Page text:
What to measure

Lastly, you’ll want to inform your team of the metrics you’re most closely monitoring to judge the success of your Twitter campaigns. What you measure will depend on your long- and short-term goals, and could be anything from number of new followers to number of website conversions.

If you create a guide with all of the elements above, your team will be working as a unit – and tweeting like pros – in no time.

Article courtesy of SocialTimes

Follow These 4 Steps to Turn Social Followers Into Brand Super Fans

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Accumulating Twitter and Facebook followers is important for every brand, but if those followers aren’t listening and engaging, they’re useless. Worse, if none of them turn into brand ambassadors, your brand is not long for this world. The actual most important social media statistic is what I have dubbed “The Ratio.” That is, the amount of engagement you have on your profile compared to your overall subscriber count.

Achieving a solid ratio is naturally more difficult than just gaining followers. Think of it this way: Do all of your friends want to talk about the exact same topics with you and spend the same amount of time with you? Probably not.

There will be some consumers who want as many details about your brand as you can give them, some who would like to hear from you twice a week, and some who just want to know about significant moments for your brand. Figuring out how to give these different groups what they want is no small feat.

Moreover, the reality is that only a small percentage of subscribers will see your posts, and an even smaller number will engage with them. Understanding that not every consumer will become a brand ambassador is a bitter pill to swallow. However, once you’ve taken that pill and learned what certain groups of fans want, here are four ways to elevate regular fans to all-important brand ambassadors.

1) Give them some credit

It’s simple psychology, but the easiest way to encourage good behavior is to provide positive reinforcement. I’ve found that the first thing a super fan wants is to be heard. Determine which fans are engaging with your content the most.

Which have the most positive brand sentiment? Which seem like they would talk your brand up to family and friends? Like their tweets, like their Facebook comments, and regram their Instagram posts. But don’t stop there. Encourage them to be real people who interact in real and creative ways. For example, if someone brings a homemade sign to a concert, mention how beautiful it is on stage.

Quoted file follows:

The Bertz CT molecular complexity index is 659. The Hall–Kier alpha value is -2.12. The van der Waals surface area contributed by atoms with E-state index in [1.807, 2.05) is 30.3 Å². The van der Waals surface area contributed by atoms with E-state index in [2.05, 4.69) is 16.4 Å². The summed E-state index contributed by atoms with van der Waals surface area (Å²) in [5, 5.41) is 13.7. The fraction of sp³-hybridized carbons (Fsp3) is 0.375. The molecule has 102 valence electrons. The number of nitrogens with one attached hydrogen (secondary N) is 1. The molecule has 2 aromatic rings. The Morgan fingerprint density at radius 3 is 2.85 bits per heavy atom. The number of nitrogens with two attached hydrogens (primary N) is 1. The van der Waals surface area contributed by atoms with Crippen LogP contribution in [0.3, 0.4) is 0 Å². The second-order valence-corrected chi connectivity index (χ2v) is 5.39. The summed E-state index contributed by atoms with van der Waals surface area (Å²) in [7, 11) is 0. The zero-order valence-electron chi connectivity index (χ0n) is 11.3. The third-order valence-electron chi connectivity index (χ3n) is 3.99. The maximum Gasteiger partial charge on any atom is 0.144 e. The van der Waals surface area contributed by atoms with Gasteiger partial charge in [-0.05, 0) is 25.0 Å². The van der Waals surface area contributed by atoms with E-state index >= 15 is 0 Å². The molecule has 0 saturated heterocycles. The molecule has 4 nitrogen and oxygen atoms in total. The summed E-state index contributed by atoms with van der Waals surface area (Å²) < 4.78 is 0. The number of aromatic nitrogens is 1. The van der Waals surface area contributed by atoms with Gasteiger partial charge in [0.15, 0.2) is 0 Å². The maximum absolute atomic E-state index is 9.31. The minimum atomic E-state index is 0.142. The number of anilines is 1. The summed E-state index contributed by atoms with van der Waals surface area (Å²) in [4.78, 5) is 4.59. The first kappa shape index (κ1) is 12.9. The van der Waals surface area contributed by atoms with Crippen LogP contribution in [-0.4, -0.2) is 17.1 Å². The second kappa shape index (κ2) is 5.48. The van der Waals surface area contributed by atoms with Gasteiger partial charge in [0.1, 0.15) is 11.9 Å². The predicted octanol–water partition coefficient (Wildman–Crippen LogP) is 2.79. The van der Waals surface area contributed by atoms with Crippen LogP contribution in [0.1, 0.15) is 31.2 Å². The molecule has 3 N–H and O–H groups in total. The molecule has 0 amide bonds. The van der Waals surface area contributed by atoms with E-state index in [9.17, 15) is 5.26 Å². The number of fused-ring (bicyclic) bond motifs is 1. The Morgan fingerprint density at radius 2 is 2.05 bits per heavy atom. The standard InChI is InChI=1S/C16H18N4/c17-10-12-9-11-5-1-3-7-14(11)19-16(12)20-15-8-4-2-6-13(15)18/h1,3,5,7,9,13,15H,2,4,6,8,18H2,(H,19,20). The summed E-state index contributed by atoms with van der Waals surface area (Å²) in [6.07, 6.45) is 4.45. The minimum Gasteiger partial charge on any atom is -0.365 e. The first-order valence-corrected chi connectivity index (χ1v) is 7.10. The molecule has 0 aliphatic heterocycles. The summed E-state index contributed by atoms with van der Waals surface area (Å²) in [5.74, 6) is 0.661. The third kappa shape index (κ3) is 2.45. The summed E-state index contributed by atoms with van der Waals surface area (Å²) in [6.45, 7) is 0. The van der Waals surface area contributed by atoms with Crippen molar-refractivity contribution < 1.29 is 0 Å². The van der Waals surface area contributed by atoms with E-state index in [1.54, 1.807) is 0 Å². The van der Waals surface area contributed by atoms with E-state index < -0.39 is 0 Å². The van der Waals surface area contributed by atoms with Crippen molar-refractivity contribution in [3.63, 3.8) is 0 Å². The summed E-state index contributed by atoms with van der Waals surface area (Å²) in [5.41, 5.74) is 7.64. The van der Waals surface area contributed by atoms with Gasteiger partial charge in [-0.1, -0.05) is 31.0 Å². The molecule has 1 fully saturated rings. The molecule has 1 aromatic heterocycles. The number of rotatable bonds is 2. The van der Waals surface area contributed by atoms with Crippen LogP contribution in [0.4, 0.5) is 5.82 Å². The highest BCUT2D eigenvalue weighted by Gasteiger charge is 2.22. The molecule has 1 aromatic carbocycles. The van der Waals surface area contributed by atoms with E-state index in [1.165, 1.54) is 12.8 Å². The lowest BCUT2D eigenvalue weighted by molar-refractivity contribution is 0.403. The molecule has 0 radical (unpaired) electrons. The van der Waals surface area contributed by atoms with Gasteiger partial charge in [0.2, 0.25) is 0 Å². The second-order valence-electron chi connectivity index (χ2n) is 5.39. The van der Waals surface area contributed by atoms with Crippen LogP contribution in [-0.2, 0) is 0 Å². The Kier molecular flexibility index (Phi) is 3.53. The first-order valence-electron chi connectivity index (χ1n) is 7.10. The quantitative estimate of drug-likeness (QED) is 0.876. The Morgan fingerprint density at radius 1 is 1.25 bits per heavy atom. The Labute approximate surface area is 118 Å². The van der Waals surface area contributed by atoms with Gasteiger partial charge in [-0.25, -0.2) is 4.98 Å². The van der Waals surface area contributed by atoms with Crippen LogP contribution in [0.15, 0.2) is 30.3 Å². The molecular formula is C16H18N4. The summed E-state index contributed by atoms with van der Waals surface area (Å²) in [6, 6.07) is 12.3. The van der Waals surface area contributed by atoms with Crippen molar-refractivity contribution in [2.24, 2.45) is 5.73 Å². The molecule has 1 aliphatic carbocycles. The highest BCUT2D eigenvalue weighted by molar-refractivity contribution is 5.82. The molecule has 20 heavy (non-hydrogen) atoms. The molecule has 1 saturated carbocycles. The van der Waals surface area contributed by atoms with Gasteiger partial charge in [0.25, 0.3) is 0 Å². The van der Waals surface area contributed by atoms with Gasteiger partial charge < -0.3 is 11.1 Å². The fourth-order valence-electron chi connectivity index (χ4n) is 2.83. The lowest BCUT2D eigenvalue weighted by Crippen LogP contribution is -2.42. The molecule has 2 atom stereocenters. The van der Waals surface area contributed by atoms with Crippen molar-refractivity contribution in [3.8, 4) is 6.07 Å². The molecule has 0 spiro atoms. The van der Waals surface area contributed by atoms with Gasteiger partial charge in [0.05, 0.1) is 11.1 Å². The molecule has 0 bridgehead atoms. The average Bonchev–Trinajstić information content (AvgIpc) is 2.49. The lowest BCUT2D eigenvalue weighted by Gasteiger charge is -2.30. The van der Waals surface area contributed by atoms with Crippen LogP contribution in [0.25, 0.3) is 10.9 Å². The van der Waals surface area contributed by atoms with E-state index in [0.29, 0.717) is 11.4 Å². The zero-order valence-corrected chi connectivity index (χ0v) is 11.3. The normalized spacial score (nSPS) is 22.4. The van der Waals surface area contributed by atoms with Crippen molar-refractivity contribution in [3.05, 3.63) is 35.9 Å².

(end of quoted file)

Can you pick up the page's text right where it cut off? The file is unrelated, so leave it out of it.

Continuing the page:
You immediately increase customers’ loyalty simply by recognizing that their dedication does not fall on deaf ears. The great thing about acknowledging one power fan is that it usually makes an entire fan base excited in the hope that one day, others might have a similar experience. All your fans can live vicariously through one fan’s recognition.

2) Make it worth their while

If brand ambassadors constantly support you in a positive way, take things a step past acknowledgement and deliver a full-blown reward. It can be anything from a free offering from your storefront to tickets to a concert to a personalized video message. If possible, make the reward tie into to your brand.

3) Give them 15 minutes of fame

If it’s possible, and it’s in good taste, I encourage brands to showcase the super fans who are getting rewarded. It shows that the brand cares about their ultra-loyal customers, gives other brand ambassadors something to aspire toward, and makes the fan feel great. It’s a win-win for everyone involved.

4) Repeat, repeat, repeat

Even once you have super fans, you can’t ever stop rewarding or acknowledging your fan base. Sometimes it’s impossible to get to everyone, but it’s important to do what you can. A little bit goes a long way, and it’s always important to show your audience that you’re listening.

It takes work to develop super fans, but having them on your side is invaluable. They’ll amplify your brand on social media and in person. They’ll give you quick feedback. And they’ll set a positive tone for others that will help you attract more customers and bolster engagement rates. Those are the metrics that matter.